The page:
Absent in the Spring
‘Of course you always were as cold as a fish, Joan. But I should have said that husband of yours had quite a roving eye!’
Joan flushed angrily. A roving eye, indeed. Rodney!
And suddenly, discordantly, a thought slipped and flashed sideways across the panorama of Joan’s mind, much as she had noticed a snake flash and slip across the dust coloured track in front of the car only yesterday—a mere streak of writhing green, gone almost before you saw it.
The streak consisted of three words, leaping out of space and back into oblivion.
The Randolph girl …
Gone again before she had time to note them consciously.
Blanche was cheerfully contrite.
‘Sorry, Joan. Let’s come into the other room and have coffee. I always did have a vulgar mind, you know.’
‘Oh no,’ the protest came quickly to Joan’s lips, genuine and slightly shocked.
Blanche looked amused.
‘Oh yes, don’t you remember? Remember the time I slipped out to meet the baker’s boy?’
Joan winced. She had forgotten that incident. At the time it had seemed daring and—yes—actually romantic. Really a vulgar and unpleasant episode.
Blanche, settling herself in a wicker chair and calling to the boy to bring coffee, laughed to herself.
‘Horrid precocious little piece I must have been. Oh, well, that’s always been my undoing. I’ve always been far too fond of men. And always rotters! Extraordinary, isn’t it? First Harry—and he was a bad lot all right—though frightfully good looking. And then Tom who never amounted to much, though I was fond of him in a way. Johnnie Pelham—that was a good time while it lasted. Gerald wasn’t much good, either …’
At this point the boy brought the coffee, thus interrupting what Joan could not but feel was a singularly unsavoury catalogue.
Blanche caught sight of her expression.
‘Sorry, Joan, I’ve shocked you. Always a bit strait-laced, weren’t you?’
‘Oh, I hope I’m always ready to take a broad-minded view.’
Joan achieved a kindly smile.
She added rather awkwardly:
‘I only mean I’m—I’m so sorry.’
‘For me?’ Blanche seemed amused by the idea. ‘Nice of you, darling, but don’t waste sympathy. I’ve had lots of fun.’
Joan could not resist a swift sideways glance. Really, had Blanche any idea of the deplorable appearance she presented? Her carelessly dyed hennaed hair, her somewhat dirty, flamboyant clothes, her haggard, lined face, an old woman—an old raddled woman—an old disreputable gipsy of a woman!
Blanche, her face suddenly growing grave, said soberly:
‘Yes, you’re quite right, Joan. You’ve made a success of your life. And I—well, I’ve made a mess of mine. I’ve gone down in the world and you’ve gone—no, you’ve stayed where you were—a St Anne’s girl who’s married suitably and always been a credit to the old school!’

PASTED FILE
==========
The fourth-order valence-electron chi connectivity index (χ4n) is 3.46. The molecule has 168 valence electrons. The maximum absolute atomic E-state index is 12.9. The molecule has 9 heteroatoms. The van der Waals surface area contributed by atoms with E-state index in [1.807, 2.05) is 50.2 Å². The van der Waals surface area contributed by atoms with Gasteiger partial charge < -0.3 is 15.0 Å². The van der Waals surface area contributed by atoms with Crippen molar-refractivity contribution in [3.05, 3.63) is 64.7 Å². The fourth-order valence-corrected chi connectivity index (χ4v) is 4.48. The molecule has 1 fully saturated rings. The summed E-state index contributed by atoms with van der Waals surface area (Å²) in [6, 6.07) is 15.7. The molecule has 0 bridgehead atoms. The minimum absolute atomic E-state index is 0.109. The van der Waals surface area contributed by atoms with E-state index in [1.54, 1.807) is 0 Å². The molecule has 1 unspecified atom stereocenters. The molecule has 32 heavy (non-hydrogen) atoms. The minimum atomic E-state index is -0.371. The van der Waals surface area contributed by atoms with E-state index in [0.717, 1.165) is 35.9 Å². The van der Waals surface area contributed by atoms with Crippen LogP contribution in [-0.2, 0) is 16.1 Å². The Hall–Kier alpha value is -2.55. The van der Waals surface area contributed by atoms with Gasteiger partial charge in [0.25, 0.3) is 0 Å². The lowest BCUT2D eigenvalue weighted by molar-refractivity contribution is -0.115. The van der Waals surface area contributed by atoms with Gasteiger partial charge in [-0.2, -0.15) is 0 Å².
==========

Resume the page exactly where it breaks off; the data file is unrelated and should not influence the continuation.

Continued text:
Trying to steer the conversation towards the only ground that she and Blanche had in common now, Joan said:
‘Those were good days, weren’t they?’
‘So-so.’ Blanche was careless in her praise. ‘I got bored sometimes. It was all so smug and consciously healthy. I wanted to get out and see the world. Well,’ her mouth gave a humorous twist, ‘I’ve seen it. I’ll say I’ve seen it!’
For the first time Joan approached the subject of Blanche’s presence in the rest house.
‘Are you going back to England? Are you leaving on the convoy tomorrow morning?’
Her heart sank just a little as she put the question. Really, she did not want Blanche as a travelling companion. A chance meeting was all very well, but she had grave doubts of being able to sustain the pose of friendship all the way across Europe. Reminiscences of the old days would soon wear thin.
Blanche grinned at her.
‘No, I’m going the other way. To Baghdad. To join my husband.’
Joan really felt quite surprised that Blanche should have anything so respectable as a husband.
‘Yes, he’s an engineer—on the railway. Donovan his name is.’
‘Donovan?’ Joan shook her head. ‘I don’t think I came across him at all.’
‘You wouldn’t, darling. Rather out of your class. He drinks like a fish anyway. But he’s got a heart like a child. And it may surprise you, but he thinks the world of me.’
‘So he ought,’ said Joan loyally and politely.
‘Good old Joan. Always play the game, don’t you? You must be thankful I’m not going the other way. It would break even your Christian spirit to have five days of my company. You needn’t trouble to deny it. I know what I’ve become. Coarse in mind and body—that’s what you were thinking. Well, there are worse things.’
Joan privately doubted very much whether there were. It seemed to her that Blanche’s decadence was a tragedy of the first water.
Blanche went on:
‘Hope you have a good journey, but I rather doubt it. Looks to me as though the rains are starting. If so, you may be stuck for days, miles from anywhere.’
‘I hope not. It will upset all my train reservations.’
‘Oh well, desert travel is seldom according to schedule. So long as you get across the wadis all right, the rest will be easy. And of course the drivers take plenty of food and water along. Still it gets a bit boring to be stuck somewhere with nothing to do but think.’
‘It might be rather a pleasant change. You know, one never has time as a rule to relax at all. I’ve often wished I could have just one week with really nothing to do.’
‘I should have thought you could have had that whenever you liked?’